How Can I Overcome My Fear of Speaking in Public? - The Ultimate Guide
The idea of speaking in public can strike fear into even the most confident of people. The cold sweats, the churning stomach, the pounding of the heart can all come on when faced with the task of standing in front of a crowd. You're not alone if you feel this way.
Why Am I Scared to Speak in Public?
Glossophobia is the name given to the phobia of speaking in public, it is also referred to as public speaking anxiety and it is the second biggest fear in the UK, with an estimated 73% of the population believed to be affected by it at some level. The underlying fear associated with Glossophobia is that of judgement from others in public, which is something everyone can relate to, and the fear comes from being in a position of vulnerability, standing apart from a group.
What Are The Signs of Glossophobia?
Whilst there are a number of signs of a fear of speaking in public, it’s essential to remember that having any one of the following does not necessarily mean you have glossophobia. However, public speaking anxiety is a genuine fear, and can reveal itself through:
Rate Nausea or Sickness
Physical Body Tension
Public speaking is a largely sought-after skill at all levels within the workplace and beyond, having the ability to speak clearly, coherently and confidently in front of people can accelerate your aspirations. Wondering how to overcome your fear of public speaking? Read below for answers you need and more:
5 Common Questions About Public Speaking Answered
1. How can I prepare for my speech?
It may sound like a cliché, but the old adage of practice makes perfect really does ring true here. Nothing is more daunting for a speaker than stepping in front of a crowd completely unprepared and nothing is more disengaging for an audience than watching the keynote speaker stutter, stumble and read from a script. Tackle this before the big day by practising your speech in advance using techniques like: recording yourself, improvising from cue cards and speaking in front of the mirror to ensure you are public speaking ready.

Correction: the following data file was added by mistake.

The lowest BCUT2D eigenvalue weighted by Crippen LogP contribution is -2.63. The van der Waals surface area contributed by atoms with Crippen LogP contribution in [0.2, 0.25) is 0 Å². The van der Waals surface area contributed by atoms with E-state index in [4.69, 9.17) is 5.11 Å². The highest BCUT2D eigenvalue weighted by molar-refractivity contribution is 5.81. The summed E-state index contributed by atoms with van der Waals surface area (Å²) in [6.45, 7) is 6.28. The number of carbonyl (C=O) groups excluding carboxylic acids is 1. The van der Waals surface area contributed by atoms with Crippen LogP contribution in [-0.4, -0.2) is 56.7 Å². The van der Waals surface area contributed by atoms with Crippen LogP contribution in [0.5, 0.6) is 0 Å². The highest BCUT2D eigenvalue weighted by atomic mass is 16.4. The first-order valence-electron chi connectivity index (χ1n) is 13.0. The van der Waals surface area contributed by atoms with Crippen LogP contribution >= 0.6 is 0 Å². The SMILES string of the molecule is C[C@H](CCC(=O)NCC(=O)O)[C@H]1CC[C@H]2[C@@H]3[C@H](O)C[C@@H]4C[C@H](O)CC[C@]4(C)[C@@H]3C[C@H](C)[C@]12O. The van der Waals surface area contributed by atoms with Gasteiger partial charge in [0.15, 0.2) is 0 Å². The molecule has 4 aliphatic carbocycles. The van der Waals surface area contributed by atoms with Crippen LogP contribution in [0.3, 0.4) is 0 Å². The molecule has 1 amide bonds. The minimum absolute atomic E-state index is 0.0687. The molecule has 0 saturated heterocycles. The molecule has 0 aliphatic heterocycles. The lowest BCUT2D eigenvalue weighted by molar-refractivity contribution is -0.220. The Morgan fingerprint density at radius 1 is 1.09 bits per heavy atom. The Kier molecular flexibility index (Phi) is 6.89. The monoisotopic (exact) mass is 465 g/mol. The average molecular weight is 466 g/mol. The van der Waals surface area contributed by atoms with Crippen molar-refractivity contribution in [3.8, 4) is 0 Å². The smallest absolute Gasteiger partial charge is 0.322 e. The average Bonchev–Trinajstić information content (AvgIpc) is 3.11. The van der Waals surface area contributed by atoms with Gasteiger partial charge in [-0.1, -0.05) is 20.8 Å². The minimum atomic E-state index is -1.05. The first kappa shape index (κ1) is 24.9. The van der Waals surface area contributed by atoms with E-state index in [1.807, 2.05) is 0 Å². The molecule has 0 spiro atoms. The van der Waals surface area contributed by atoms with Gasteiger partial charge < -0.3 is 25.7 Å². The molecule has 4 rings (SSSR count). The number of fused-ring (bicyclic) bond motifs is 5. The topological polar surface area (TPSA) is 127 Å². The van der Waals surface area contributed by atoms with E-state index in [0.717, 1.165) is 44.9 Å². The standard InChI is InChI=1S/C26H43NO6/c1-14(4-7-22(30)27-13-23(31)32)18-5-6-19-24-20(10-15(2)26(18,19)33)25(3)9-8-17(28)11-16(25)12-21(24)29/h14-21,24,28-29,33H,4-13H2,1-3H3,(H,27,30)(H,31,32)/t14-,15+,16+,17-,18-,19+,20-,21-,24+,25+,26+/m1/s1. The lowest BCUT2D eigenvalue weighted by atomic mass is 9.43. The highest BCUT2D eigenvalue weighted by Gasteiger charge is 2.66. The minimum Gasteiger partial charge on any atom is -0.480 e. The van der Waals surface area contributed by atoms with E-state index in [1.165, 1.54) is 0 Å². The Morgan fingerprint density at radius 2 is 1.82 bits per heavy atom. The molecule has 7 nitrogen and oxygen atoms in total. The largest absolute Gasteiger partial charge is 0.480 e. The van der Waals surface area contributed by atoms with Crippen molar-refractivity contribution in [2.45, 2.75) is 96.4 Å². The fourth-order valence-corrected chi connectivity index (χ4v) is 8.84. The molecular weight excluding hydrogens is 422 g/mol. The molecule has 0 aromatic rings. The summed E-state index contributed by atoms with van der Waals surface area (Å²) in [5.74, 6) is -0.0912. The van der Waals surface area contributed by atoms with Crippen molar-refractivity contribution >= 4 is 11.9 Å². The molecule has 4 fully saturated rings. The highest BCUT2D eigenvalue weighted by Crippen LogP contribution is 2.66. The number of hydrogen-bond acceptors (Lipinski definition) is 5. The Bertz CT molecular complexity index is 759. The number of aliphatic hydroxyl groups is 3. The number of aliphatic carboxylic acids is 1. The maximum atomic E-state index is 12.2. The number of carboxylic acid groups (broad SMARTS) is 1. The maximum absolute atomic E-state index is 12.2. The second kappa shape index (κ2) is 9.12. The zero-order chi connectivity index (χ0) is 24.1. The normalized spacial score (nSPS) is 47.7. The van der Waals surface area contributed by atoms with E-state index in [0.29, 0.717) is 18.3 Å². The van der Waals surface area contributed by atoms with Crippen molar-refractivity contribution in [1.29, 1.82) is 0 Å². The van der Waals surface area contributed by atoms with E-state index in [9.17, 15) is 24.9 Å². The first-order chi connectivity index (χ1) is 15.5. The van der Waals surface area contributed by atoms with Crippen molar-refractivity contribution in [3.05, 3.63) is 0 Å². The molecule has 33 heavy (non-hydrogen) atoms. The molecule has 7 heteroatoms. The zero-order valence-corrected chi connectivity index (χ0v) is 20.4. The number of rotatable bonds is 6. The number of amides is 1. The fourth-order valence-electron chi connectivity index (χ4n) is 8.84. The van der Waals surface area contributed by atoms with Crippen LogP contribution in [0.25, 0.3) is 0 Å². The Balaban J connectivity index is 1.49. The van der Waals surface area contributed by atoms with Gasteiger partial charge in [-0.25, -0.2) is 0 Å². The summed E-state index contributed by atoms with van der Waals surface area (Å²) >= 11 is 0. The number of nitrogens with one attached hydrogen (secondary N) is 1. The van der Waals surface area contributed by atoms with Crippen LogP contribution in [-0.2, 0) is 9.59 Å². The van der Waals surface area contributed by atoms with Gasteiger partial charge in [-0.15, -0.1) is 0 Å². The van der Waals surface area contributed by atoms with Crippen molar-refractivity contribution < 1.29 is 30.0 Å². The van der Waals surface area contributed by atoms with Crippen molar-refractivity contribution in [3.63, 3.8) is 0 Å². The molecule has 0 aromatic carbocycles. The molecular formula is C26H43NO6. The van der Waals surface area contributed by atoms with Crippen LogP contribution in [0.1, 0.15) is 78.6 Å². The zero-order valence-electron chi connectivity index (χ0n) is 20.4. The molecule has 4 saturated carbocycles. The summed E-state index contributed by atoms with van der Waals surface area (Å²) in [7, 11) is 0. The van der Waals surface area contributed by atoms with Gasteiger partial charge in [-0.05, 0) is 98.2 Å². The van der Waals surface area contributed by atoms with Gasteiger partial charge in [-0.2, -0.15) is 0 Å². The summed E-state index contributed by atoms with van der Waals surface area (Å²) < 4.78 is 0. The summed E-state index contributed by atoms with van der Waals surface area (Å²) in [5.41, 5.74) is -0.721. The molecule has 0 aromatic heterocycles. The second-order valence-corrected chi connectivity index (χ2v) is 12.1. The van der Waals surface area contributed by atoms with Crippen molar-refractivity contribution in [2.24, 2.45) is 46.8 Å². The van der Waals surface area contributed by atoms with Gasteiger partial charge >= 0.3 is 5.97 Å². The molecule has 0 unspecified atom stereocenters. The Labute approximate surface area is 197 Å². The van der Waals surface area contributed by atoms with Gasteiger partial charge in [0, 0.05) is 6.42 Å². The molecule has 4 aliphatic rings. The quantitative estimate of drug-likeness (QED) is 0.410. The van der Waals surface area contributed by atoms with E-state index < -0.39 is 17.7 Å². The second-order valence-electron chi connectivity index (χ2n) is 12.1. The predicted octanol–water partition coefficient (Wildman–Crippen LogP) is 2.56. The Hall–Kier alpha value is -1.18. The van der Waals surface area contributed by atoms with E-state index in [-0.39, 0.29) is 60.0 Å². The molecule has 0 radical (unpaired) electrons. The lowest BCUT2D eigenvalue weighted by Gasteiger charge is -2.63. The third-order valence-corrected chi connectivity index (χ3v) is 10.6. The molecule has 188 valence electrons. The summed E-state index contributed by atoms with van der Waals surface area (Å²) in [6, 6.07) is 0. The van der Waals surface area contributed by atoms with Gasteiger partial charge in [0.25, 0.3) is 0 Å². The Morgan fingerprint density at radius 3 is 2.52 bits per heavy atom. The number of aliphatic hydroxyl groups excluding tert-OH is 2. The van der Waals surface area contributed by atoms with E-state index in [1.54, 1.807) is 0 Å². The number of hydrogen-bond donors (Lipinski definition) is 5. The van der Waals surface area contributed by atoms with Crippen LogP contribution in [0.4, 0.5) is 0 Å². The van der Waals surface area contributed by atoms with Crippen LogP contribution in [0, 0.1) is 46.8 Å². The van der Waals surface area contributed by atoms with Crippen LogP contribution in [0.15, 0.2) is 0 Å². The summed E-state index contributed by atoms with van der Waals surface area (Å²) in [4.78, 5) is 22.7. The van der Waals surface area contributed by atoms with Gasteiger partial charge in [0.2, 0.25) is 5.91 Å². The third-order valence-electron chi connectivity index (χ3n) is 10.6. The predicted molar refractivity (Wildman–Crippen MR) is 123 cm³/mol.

Across the board it is recommended to practice the content of your presentation or speech between 10 and 15 times in order to perfectly balance preparedness with spontaneity. Make sure you leave room for some improvisation as this will make the talk come across more natural.
2. What topic should I do my speech on?
When someone is passionate about a topic, knowledge and enthusiasm radiate from them as they engage others in it.The same goes for public speaking. We are often afraid of the unknown, however, when you choose to discuss something you love, you are likely already an authority in that area, be it sport, business or adventure.
Having the upper hand in knowing your topic back to front, makes you more invested in the speech and in turn, more confident in delivering it. One of the best ways to overcome public speaking anxiety is delivering a speech driven by feelings and beliefs, as this resonates with your audience and is more natural for you, as the speaker, to discuss, meaning your glossophobia will take a backseat.
3. How Can I Manage My Nerves?
Being confronted with a large expectant audience is anxiety inducing, even for a seasoned speaker. However, worry not as there are ways to keep your nerves at bay, through mindfulness, breathing exercises and pre talk prep.